While many may see the interview as yet another act of bridge burning by Waid, the truth of the matter is that the production of ANY comic book, movie, TV show, or other collaborative widget is a story in itself. Sometimes the stories are real soap operas. Sometimes everyone holds hands and sings “Kumbaya.” In 15 years or so, all of this will be fodder for long interviews in whatever iteration of TwoMorrows exists then.

Bonus: Savage Critic has a rather hilarious cartoon up about the interview.


  1. The two things that strike me from that interview are:

    1) I don’t understand guys like Alessi and DiDio. They’re not just in comics, they’re in every business. Horrible, terrible managers who have no idea or desire how to manage people or a business. I had a manager once who would routinely yell at me for using the wrong shade on a spreadsheet but who would turn around and lecture me on professionalism. There’s no reason to ever yell at anyone at work.

    2) Mark Waid is a class act who should be emulated by everyone in their professional demeaner. While it’s a lot of fun to go on the web and play a jerk as a break from real life, in your actual career job, you should be a gentleman or woman to everyone. Waid always is and it’s no surprise he has so many professionals who respect him.

  2. My most vivid memory of Waid is his response to my criticism, posted on CompuServe, of the depiction of Mantis as a sadist in Marvel’s “The Crossing.” Waid stated that the storyline was going to be terrific.

    I wonder if Waid has ever reconciled the conflict between his roles as EIC of BOOM! and as one of the work-for-hire writers of AMAZING SPIDER-MAN.


  3. (And Mark Waid is a nice guy. Just wish he’d write a book on writing…)

    After reading quotes like these, I’m beginning to wish he’d write a biography…

  4. Man, that interview sure burned his bridges at Crossgen. He’ll never be allowed to work for them again!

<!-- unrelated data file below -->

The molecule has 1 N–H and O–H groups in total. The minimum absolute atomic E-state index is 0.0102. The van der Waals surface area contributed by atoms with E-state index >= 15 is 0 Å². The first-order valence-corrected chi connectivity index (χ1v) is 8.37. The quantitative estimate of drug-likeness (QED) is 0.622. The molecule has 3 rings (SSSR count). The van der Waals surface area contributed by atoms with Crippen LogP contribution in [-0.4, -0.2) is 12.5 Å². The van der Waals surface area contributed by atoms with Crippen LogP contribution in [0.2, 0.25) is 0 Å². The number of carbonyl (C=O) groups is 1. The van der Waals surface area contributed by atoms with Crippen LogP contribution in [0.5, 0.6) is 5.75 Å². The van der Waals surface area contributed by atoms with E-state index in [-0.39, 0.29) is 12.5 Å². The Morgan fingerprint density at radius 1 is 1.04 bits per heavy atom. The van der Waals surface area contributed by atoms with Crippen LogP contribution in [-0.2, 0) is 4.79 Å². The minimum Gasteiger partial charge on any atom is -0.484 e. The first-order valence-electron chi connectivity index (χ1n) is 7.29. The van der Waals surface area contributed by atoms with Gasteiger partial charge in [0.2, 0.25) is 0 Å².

Alessi is something we see in comics from time to time – someone who thinks that comics is easy, that all you have to do is apply “real” business techniques to it and bam, it’ll be a success, and that’s what holding comics back is the lack of real businessfolk.

    What they tend to find is that comics is work, that Marvel and DC have achieved what they have through an awful lot of talent and energy and having the momentum to ride out failed experiments, and that the businessfolks in comics, while not generally geniuses, are not particularly worse than in other businesses. Having success in some other business does not automatically confer on you the tools to be a success in comic. This education tends to be an expensive one…

  5. Are there any good articles on the rise and fall of Crossgen out there? I was about to comment on their stupid comic DVD things and then realized I was actually pretty out of loop regarding what probably killed the company. While I’m sure the stupid DVDs didn’t help, for all I know it could’ve been how CrossGen expanded its line too quickly or any number of other things.

  6. Quite the media tour for Mark Waid these days.

    Every couple of weeks I seem to be reading variations on his Crossgen exprience and the now-familiar “someone done me wrong” songs of his most recent stint with DC.

    Genial, hard-working guy….but how many more times does somebody have to ask him about Impulse, Superman: Rebirth, or Wally vs. Barry?

  7. Uh, that would be “Superman: Birthright”. I knew it was “birth” something or other.

    (at least I didn’t type “Superman: Afterbirth”…which would have been an entirely different mini-series).

  8. Nat, if I had a dollar for every time I heard somebody say that “in the real world,” people in comics “would be fired in a second,” I’d… Well, I’d have the money to start my own comics company.

  9. Thanks Heidi! Mark was my second interview for AICN and I am working on more. Career-spanning candid interviews ARE sorely missing and was my intent with this and future pieces. I am glad it’s getting such a big response. I lobbed the pitches to Mark but he nailed them out of the park! I can’t thank him and Chip at Boom enough for doing the interview with me.